There have also - for the first time since we left the great dunes of Erg Chigaga - been a series of sand dune clusters, enough to make it look like we really are in the Sahara of the films. There is also an ancient Spanish road (of sorts) which runs across this piste, and it is quite a funny old sight to see it disappear into the depths of the larger dunes. It doesn't matter much where the road goes, since anyone travelling this piste finds their own route through it anyway. The sole problem here is that of landmines, of which there are many, the twisted wrecks of cars along the route dismal proof. I have seen more pieces of live ammunition along this piste than any other part of the Sahara; we are all in agreement that after here we will follow the road, since the following piste is in much the same state. I don't fancy winding up buried beneath a pile of camel meat, no matter how good it may taste cooked.
Between the beginning of this piste and Laayoune there is just one small settlement, by the name of Hagunia. On the map it actually looks like it may constitute something reasonably substantial - that is to say, there is an actual proper dot with a name attached, indicating some kind of life. By the time we were close by Madani and I were in frenzy of excitement - the problem, you see, is that we commenced this stage determined to quit smoking, and thus without our usual plentiful stash of contraband.
Personal note to self:
NEVER, NEVER ATTEMPT TO QUIT SMOKING IN THE SAHARA.
Particularly when there are two of you.
By day two MBarak was on his hands and knees begging us to auto stop somewhere, anywhere, to buy ciggies, and by day three, he was hailing down every passing nomad and begging for nicotine in order to prevent the imminent double murder of Madani and I. Finally he found one kind soul who donated a pipe and some tobacco, which we fell on with unseemly ravenous ferocity. And so it was that all three of us looked to Hagunia with a kind of lustful anticipation, envisioning a little shop with row after heavenly row of cigarette packets, and - in MBarak's case - a sexy little nomad wench behind the counter (you really do NOT want to know how much time he dedicated to describing this particular fantasy).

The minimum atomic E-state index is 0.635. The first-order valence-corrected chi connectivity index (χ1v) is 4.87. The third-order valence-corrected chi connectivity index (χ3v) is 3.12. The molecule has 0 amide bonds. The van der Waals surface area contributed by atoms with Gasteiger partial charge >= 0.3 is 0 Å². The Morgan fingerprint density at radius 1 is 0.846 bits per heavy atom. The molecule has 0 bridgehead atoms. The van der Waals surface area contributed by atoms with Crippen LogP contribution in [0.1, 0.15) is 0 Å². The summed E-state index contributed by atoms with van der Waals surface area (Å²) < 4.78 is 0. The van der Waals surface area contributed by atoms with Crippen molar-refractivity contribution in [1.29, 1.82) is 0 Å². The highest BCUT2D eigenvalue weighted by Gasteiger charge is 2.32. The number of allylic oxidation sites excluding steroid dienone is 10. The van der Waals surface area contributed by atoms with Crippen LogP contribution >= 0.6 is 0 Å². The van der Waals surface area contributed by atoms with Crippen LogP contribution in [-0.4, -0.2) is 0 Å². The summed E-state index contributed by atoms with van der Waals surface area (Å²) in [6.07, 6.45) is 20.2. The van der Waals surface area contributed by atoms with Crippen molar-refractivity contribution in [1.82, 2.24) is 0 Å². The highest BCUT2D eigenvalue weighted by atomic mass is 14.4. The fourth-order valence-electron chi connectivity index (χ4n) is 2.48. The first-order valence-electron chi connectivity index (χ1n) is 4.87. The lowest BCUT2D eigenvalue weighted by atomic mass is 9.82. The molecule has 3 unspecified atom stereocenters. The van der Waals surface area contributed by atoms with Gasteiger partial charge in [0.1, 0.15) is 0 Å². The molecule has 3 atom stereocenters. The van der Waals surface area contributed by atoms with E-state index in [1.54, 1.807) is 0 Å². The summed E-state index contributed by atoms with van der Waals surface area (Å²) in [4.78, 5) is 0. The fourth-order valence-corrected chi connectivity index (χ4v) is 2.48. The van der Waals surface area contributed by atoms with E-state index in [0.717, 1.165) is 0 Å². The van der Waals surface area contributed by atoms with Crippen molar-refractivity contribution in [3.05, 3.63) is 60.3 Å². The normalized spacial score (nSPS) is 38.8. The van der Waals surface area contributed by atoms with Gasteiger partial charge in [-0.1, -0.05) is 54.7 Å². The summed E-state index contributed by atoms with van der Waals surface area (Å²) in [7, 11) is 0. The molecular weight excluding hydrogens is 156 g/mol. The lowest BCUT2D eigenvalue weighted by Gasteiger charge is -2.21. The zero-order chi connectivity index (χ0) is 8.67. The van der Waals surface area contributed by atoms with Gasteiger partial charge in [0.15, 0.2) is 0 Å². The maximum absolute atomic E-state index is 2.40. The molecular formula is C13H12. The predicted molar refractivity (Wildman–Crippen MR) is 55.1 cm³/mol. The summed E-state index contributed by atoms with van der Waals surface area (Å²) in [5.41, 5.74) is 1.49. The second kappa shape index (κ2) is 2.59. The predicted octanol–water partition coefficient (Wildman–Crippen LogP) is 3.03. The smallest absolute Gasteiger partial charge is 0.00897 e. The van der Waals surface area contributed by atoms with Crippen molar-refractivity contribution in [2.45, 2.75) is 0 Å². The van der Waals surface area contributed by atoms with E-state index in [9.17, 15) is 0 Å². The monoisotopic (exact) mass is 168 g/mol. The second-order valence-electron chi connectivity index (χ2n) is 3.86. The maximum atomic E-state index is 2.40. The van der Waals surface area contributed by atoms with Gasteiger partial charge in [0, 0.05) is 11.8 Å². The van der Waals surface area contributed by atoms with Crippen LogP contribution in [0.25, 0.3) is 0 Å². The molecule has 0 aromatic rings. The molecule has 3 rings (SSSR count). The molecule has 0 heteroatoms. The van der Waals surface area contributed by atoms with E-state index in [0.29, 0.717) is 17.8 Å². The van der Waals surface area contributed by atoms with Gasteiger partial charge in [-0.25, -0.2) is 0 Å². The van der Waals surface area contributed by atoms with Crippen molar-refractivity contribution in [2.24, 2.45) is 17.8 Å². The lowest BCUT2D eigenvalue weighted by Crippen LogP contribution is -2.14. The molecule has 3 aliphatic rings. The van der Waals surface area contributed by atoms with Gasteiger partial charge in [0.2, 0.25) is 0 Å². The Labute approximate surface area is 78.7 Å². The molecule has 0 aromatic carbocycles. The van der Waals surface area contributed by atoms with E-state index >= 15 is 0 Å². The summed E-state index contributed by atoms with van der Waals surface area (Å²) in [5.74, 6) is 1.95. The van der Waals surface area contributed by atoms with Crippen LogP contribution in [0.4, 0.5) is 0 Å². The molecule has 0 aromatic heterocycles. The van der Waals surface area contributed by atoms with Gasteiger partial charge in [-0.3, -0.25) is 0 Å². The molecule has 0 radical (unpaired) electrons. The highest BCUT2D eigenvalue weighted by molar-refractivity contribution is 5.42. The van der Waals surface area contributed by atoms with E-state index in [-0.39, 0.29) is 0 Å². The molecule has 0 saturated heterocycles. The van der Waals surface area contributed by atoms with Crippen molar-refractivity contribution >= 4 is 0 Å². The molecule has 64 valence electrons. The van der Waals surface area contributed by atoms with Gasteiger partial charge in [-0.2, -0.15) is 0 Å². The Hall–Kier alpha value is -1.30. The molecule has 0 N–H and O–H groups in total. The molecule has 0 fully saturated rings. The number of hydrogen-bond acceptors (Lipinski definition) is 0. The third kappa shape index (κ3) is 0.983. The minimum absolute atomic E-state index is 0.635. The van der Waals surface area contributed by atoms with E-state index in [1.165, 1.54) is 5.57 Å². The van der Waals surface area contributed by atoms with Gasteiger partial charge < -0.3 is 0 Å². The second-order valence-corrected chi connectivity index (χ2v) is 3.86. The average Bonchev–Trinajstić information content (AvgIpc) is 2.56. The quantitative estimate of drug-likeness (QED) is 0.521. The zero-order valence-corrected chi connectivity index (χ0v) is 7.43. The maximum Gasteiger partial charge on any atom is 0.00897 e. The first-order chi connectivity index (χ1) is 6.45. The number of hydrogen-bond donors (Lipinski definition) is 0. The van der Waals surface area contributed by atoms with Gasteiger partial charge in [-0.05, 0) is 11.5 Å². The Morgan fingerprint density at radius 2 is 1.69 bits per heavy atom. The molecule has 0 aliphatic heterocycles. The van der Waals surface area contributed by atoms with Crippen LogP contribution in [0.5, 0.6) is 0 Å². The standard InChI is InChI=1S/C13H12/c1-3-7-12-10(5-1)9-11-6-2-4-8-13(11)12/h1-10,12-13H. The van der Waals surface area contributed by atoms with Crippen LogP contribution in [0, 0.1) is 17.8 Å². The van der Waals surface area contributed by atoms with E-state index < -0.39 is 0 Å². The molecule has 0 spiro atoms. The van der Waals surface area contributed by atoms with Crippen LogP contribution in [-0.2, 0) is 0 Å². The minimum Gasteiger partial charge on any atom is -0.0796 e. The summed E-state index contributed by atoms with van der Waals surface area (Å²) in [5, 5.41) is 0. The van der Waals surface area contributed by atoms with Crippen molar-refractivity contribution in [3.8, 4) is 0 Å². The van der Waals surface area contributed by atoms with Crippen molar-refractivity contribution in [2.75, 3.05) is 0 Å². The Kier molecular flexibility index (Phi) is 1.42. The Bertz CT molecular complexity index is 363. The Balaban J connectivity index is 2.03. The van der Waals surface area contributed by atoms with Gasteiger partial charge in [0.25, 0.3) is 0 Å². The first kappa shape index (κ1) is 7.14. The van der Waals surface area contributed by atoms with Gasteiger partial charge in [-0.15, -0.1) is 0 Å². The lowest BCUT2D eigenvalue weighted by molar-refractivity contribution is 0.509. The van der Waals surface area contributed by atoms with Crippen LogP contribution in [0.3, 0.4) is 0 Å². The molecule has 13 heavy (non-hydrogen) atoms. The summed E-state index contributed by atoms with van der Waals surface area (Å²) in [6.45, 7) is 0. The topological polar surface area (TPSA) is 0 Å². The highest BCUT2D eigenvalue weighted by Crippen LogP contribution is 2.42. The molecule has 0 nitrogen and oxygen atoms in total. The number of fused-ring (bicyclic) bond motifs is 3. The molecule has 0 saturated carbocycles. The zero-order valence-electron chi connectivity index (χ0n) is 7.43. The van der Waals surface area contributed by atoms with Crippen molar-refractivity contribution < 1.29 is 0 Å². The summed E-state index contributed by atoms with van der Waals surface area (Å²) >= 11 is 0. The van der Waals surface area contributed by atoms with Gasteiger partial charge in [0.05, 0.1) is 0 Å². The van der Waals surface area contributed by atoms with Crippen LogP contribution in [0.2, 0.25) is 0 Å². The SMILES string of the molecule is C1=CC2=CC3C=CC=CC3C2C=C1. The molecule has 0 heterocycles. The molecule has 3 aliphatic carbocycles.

But - inevitably - it was not to be. Hagunia, after a week of walking, was no more than a place with (okay, major bonus) a well; two slightly deranged military gentlemen on some kind of punishment duty; and - only in Morocco - an extremely officious bureaucrat who demanded passports and gave us unending pointless advice. He told us he was the head of the local citizen's association, whoever on earth the local cit's may be. He also told us very sternly to beware of the deadly family of polisario camped in the next tent.
That would be the incredibly genial old man who invited us for tea and offered to slaughter a goat in our honour, then.
It was the day after this that I took a tumble down a nasty piece of hammada on the way to water the camels, and managed to tear half the ligaments in my ankle; unfortunately there was sod all I could do about it, since we were way beyond the black stump, so to speak, and the chances of hitching to Laayoune were next to nothing. In the end I walked on it for three days until we found a lift into town, where Madani and I spent a pretty stressful couple of days getting x-rays done and trying to find a lift back out to the camp. It was a semi-deranged MBarak we found, worried the water would run out, and without a soul to speak to.
So it was that when we limped here to the outskirts of Laayoune earlier today we were a bit of a sorry old bunch, although extremely glad to be putting the mosquito piste behind us. Unfortunately Madani has been on the hunt for contraband booze since we arrived in town, and has yet to find any, which is rather worrying - after a stretch that long and ugly one has the need for all things sinful. But at least we have blessed cigarettes, MBarak has a halfway decent camp, and if I am really lucky there will be a hammam open tomorrow, since I have sand in places that don't bear thinking about.
I guess my love affair with the desert had to diminish sometime, and this stretch has really been a sod. I never mind the heat, cold, wind, or rain, if I can just have a few moments of glory in the night; but this time, those moments were precious few, and the walking a painful grind. But there were moments of beauty, and I try to hang on to those; and besides, Inshallah, there will be plenty more in time to come, and this will be but a frustrated smoker's bad dream.
I will write again in Boujdor - hopefully just two weeks away.
Oh dear, that sounds suspiciously like inviting trouble...